Upon reading the response to the survey conducted by the Boar on the gaming community at Warwick, I found myself extremely disappointed when looking over the split between males and females. A measly 20.5% of the responses answered female with 74.4% identifying as male, 2.6% preferring not to say, and the last 2.6% responding as other. It seemed strange that even here, the millennial student campus, games are still very much dominated by males.
Yet beyond the appearance of a hyper-liberalised generation wrapped in trigger warnings, there lies a community still in part inaccessible for women. To understand why the industry and wider community still feel like men’s clubs you need to look below the surface, and pay attention to the misogyny that continues to prevail – often internally or unintentionally.
It’s hard to forget the vitriol, doxxing, and threats of violence levelled at women during Gamergate. This level of abuse is something I’ve fortunately yet to experience, but it’s understandable that any women could look back on such an event and feel uneasy or out of place in considering themselves a part of that community. I am also tentative about writing on such an issue, conscious that every word and phrase may very well be taken as the testimony of an entire gender. My own experiences are unique, and I cannot claim to speak for the millions of women across the globe that also partake in this hobby.
Nevertheless the reactions I often get from men when they realise that I am into games are certainly different to the reactions they have when talking to other men about games. Most of the time I believe it is well intended. An exclamation of ‘oh’ or ‘wow,’ often followed by a twist of the head and a moment of silence as they take it all in. Perhaps the same surprised, charmed reaction someone would have if a puppy appeared from out of nowhere. ‘What games do you play?’ is almost always the follow-up sentence, and there is nothing wrong with this question; however what generally follows is an unwillingness to go deeper into the subject of any particular game or theme, as though they are unsure of whether I am capable of grasping a game beyond its cover or the buzzwords plastered across the back . When they do go further, the conversation usually slides into a monologue, as they talk you through their favourite moments and memories. It’s quite something to have the final mission of Dishonored mansplained to you, after you have informed them that you have played both titles quite to death.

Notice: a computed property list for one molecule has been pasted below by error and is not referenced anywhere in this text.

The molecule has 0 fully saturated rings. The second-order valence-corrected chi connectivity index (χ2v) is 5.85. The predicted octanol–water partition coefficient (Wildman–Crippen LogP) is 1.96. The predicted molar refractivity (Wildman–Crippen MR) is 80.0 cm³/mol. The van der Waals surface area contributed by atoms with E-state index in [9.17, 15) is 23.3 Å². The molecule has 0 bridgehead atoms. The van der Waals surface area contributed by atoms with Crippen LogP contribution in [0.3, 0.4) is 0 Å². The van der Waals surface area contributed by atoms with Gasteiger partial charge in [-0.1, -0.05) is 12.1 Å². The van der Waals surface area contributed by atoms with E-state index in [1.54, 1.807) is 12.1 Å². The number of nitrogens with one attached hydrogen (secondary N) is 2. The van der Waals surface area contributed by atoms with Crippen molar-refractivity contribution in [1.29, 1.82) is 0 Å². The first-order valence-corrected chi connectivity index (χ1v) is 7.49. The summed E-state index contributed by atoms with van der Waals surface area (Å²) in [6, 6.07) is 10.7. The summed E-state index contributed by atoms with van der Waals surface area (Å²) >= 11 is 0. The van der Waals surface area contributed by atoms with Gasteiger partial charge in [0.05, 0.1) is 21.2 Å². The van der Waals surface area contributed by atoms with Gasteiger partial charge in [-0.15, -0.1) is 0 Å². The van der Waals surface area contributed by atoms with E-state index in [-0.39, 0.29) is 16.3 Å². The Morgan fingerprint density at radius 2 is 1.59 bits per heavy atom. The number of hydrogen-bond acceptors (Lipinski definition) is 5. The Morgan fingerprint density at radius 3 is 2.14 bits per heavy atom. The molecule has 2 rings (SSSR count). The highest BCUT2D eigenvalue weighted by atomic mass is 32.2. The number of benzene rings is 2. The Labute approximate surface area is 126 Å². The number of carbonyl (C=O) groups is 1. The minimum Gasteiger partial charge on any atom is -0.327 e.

It’s understandable that any woman could look back on Gamergate and feel uneasy or out of place in considering themselves a part of any gaming community.
That’s not to say that all interactions have been a patronising talk-down, of course I have had meaningful and interesting discussions with men about the games that we play. These are however fewer and farther between than I would certainly like. It doesn’t help that the industry is very much a male dominated affair. Computer sciences, coding, and the arena of STEM more generally can be notoriously off putting to women. According to the Higher Education Statistics Agency, 19% of Computer Science students in UK universities are female, down 5% in as many years. Looking over the creative heads and industry celebrities brings to mind almost exclusively male faces, though there is greater balance in indie communities.
Despite protests to the contrary, male protagonists prevail wherever you look and female characters are so often lacking in their own validity, agency, or individual merit that I often find myself sighing at the screen as I play. However, some beautifully written female characters do stand out: Senua from Hellblade: Senua’s Sacrifice, Alloy from Horizon Zero Dawn, Ellie from The Last of Us, Chloe and Nadine from Uncharted: the Lost Legacy, amongst others. They are proof of the possibility and profitability of strongly written female characters, and the diversity of their titles’ appeal suggests that gamers of all genders aren’t put off by seeing girls at the front. Furthermore, a 2016 study of 571 games found that overly or exclusively sexual depictions of women in games are much fewer than during the peak period of 1990 to 2005. These are surely optimistic signs for the industry.
So is Rockstar’s claim to explore the “concept of masculinity” in GTA 5 a good enough excuse for the absence of roles and agency for female characters? Why did an exploitative teaser for the Tomb Raider reboot linger for so long and so unecessarily over Lara’s body? Why does Kojima’s vision of a perfect female soldier rely on being scantily-clad and completely silent to survive? Why do beloved Super Mario titles continue to recycle the same save-the-princess plot lines, and, in the case of Daisy or Rosalina, quite often the same female character? Because it’s easy.
Despite protests to the contrary, male protagonists prevail wherever you look and female characters are so often lacking in their own validity, agency, or individual merit that I often find myself sighing at the screen as I play.
These frustratingly docile or hyper-sexualised roles may be subsiding over time, but there still exists a casual and frustrating misogyny within the industry. Well-written, textured female characters are applauded because they are the exception. They are the few anomalies that are used to disguise the cardboard cut-outs still common to most video games every time this conversation comes around. With an industry that struggles to acknowledge us, and a community that seems unable to make it past our apparent novelty, is it any wonder that Warwick’s female students aren’t getting involved in gaming?